Monday, May 15, 2006

How to interpret confidence breach

Q: Some time ago I was working as a court interpreter, translating what is said in court for the defendant and what the defendant says for the court. During a recess, the defendant confided that he did commit the crime and intended to take the stand and lie about it. I sought the advice of a colleague, who then informed the judge. As a result, I was chastised and lost my job. Was I wrong to divulge this information?

A: You were. Even if you made no explicit pledge of confidentiality, your role as an interpreter invites the defendant to confide in you, a relationship that does not terminate during a recess, out in the hall by the doughnut cart.

The connection you've cultivated -- emotionally, psychologically -- endures. Unless you cautioned the defendant that you might disclose what he said, you abused his trust and your position.

Robin G. Steinberg, executive director of the Bronx Defenders, a public defenders' organization in the Bronx (well, they would be), says of interpreters: "They become the only bridge between the attorney and the client. Those confidential communications can only occur with the interpreter, and those conversations are, indeed, confidential. There would be absolutely no way for a client to know that communications s/he makes just to the interpreter are subject to disclosure."

Steinberg is right. A defendant naturally sees you as a quasi member of his legal team, someone to whom he can speak freely. Moreover, his requiring an interpreter indicates that he has limited facility with English and so is isolated in the court setting, making him even more apt to be candid with someone who speaks his language.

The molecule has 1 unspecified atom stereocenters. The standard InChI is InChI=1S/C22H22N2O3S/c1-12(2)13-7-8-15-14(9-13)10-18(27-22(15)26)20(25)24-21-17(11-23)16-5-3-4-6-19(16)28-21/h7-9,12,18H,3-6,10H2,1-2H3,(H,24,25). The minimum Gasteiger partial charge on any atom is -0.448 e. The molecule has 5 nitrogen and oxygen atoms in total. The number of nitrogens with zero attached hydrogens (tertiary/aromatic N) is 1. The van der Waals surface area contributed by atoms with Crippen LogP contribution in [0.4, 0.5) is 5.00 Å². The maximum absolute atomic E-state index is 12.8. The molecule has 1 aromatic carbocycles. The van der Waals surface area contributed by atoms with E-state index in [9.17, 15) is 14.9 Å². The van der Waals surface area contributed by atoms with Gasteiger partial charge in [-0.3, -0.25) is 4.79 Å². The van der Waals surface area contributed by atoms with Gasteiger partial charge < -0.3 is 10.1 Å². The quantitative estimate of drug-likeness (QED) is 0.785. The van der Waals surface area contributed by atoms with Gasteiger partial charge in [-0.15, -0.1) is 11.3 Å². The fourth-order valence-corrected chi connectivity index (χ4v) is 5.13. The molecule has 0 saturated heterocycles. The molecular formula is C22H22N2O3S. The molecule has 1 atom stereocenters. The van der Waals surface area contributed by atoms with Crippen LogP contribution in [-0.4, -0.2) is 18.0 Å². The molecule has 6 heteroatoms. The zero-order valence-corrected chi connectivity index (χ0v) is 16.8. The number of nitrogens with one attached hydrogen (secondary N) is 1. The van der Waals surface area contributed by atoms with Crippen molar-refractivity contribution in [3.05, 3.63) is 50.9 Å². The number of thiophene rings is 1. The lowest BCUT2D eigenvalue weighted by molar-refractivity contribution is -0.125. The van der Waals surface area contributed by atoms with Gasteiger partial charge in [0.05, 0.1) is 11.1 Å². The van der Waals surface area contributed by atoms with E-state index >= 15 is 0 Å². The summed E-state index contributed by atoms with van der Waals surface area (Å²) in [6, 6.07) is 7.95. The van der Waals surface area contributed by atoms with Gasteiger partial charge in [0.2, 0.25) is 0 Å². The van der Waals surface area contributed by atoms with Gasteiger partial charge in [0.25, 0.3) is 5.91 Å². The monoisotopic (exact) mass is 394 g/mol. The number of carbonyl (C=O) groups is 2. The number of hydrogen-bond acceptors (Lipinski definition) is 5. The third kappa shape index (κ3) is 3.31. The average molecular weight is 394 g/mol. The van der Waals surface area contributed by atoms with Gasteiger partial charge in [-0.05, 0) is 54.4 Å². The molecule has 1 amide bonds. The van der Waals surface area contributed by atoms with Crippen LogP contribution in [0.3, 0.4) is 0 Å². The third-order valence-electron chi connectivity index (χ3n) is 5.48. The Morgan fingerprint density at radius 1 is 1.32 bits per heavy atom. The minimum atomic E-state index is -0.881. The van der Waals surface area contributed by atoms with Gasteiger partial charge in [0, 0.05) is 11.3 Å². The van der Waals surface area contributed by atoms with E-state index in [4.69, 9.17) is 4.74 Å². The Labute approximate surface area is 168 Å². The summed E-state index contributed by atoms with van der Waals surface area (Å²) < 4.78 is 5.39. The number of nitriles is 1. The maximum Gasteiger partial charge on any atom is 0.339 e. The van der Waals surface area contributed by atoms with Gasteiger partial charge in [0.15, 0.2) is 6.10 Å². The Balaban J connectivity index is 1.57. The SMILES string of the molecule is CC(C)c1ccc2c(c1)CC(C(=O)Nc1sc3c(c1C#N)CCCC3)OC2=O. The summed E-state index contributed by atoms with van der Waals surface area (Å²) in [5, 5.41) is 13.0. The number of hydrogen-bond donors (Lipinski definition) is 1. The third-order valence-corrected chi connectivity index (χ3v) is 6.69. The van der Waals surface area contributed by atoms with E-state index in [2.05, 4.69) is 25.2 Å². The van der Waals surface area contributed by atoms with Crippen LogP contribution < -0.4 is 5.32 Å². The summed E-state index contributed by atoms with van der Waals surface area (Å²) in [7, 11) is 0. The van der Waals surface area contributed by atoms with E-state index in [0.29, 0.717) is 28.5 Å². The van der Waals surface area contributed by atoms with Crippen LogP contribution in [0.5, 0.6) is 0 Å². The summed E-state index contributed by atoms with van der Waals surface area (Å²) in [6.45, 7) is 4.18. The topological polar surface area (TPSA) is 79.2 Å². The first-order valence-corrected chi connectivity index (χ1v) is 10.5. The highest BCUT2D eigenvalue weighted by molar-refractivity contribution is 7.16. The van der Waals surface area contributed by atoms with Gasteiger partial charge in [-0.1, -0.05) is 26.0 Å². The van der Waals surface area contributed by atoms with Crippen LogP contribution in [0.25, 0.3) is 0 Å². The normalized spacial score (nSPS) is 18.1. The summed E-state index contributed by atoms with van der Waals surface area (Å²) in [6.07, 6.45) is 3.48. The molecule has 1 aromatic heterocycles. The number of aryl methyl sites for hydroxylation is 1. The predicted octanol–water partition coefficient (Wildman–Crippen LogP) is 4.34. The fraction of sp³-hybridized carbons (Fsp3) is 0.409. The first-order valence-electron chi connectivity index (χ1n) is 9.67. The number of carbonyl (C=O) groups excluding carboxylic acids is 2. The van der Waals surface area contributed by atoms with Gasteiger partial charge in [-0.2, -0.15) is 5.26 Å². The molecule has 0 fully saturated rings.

What you could have done was speak to the defendant's lawyer.

Generally, in the United States, if a client baldly announces an intention to lie on the stand, his lawyer is ethically bound to prevent him. Here in New York State, if a lawyer is unable to do that, he or she may, but is not required to, speak to the judge.

While you acted badly, your colleague acted worse, imperiling the defendant and betraying your trust. I'm surprised that the judge spared him a sound thrashing, if that remedy is available under Seattle law.

Q: A marvelously astute and charming 93-year-old sold me a summer home on Cape Cod Bay at a reduced price with the condition that she could keep a portion of the condo until she died or could no longer negotiate the stairs. Now, five years later, she wants to install a stairway lift so that she can more easily get up and down. My partner and I have refused, feeling it is a violation of the original agreement. Were we right to do so?

A We can seldom be sure how we'll judge our own conduct in retrospect, but I'll go out on a limb and say that nobody ever reflected on his past and declared, "I'm darn proud of evicting that 98-year-old woman." That lift might be ugly, but some things are even uglier.

It may be that she has no legal right to make this demand, but the heart has rights of its own, and her 98 years allow her to appeal to kindness, to compassion, to generosity of spirit. There are times when contract law does not embody the highest aspirations of the human spirit.

In any case, the effect of this on you is bound to be minimal. It is a summer place, so for much of the year, she won't even be there. And after all, how many more summers will she be anywhere?


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